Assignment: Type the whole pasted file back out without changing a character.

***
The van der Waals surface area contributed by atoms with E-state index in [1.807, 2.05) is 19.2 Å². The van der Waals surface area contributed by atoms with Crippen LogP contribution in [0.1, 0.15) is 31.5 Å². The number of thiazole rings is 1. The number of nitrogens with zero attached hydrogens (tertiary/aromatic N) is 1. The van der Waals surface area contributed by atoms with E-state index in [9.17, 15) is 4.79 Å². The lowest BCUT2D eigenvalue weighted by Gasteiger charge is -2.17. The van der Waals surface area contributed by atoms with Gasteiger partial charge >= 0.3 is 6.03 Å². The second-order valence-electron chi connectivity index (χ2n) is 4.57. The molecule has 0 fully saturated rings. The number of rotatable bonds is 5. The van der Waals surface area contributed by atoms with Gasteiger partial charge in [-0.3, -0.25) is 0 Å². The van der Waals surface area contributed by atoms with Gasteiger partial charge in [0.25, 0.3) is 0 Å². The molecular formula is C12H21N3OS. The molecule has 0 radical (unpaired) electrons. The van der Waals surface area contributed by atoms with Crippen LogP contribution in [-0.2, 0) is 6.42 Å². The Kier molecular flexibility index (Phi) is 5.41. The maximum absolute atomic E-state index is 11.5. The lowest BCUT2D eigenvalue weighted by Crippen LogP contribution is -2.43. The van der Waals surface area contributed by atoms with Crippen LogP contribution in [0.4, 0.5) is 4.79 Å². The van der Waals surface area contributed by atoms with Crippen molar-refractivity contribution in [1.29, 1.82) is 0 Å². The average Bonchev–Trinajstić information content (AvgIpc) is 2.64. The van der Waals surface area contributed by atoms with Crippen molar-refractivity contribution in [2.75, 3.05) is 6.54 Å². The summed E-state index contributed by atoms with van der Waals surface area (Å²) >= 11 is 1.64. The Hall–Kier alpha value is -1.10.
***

The van der Waals surface area contributed by atoms with E-state index in [1.807, 2.05) is 19.2 Å². The van der Waals surface area contributed by atoms with Crippen LogP contribution in [0.1, 0.15) is 31.5 Å². The number of thiazole rings is 1. The number of nitrogens with zero attached hydrogens (tertiary/aromatic N) is 1. The van der Waals surface area contributed by atoms with E-state index in [9.17, 15) is 4.79 Å². The lowest BCUT2D eigenvalue weighted by Gasteiger charge is -2.17. The van der Waals surface area contributed by atoms with Gasteiger partial charge >= 0.3 is 6.03 Å². The second-order valence-electron chi connectivity index (χ2n) is 4.57. The molecule has 0 fully saturated rings. The number of rotatable bonds is 5. The van der Waals surface area contributed by atoms with Gasteiger partial charge in [-0.3, -0.25) is 0 Å². The van der Waals surface area contributed by atoms with Gasteiger partial charge in [0.25, 0.3) is 0 Å². The molecular formula is C12H21N3OS. The molecule has 0 radical (unpaired) electrons. The van der Waals surface area contributed by atoms with Crippen LogP contribution in [-0.2, 0) is 6.42 Å². The Kier molecular flexibility index (Phi) is 5.41. The maximum absolute atomic E-state index is 11.5. The lowest BCUT2D eigenvalue weighted by Crippen LogP contribution is -2.43. The van der Waals surface area contributed by atoms with Crippen LogP contribution in [0.4, 0.5) is 4.79 Å². The van der Waals surface area contributed by atoms with Crippen molar-refractivity contribution in [1.29, 1.82) is 0 Å². The average Bonchev–Trinajstić information content (AvgIpc) is 2.64. The van der Waals surface area contributed by atoms with Crippen molar-refractivity contribution in [2.75, 3.05) is 6.54 Å². The summed E-state index contributed by atoms with van der Waals surface area (Å²) >= 11 is 1.64. The Hall–Kier alpha value is -1.10.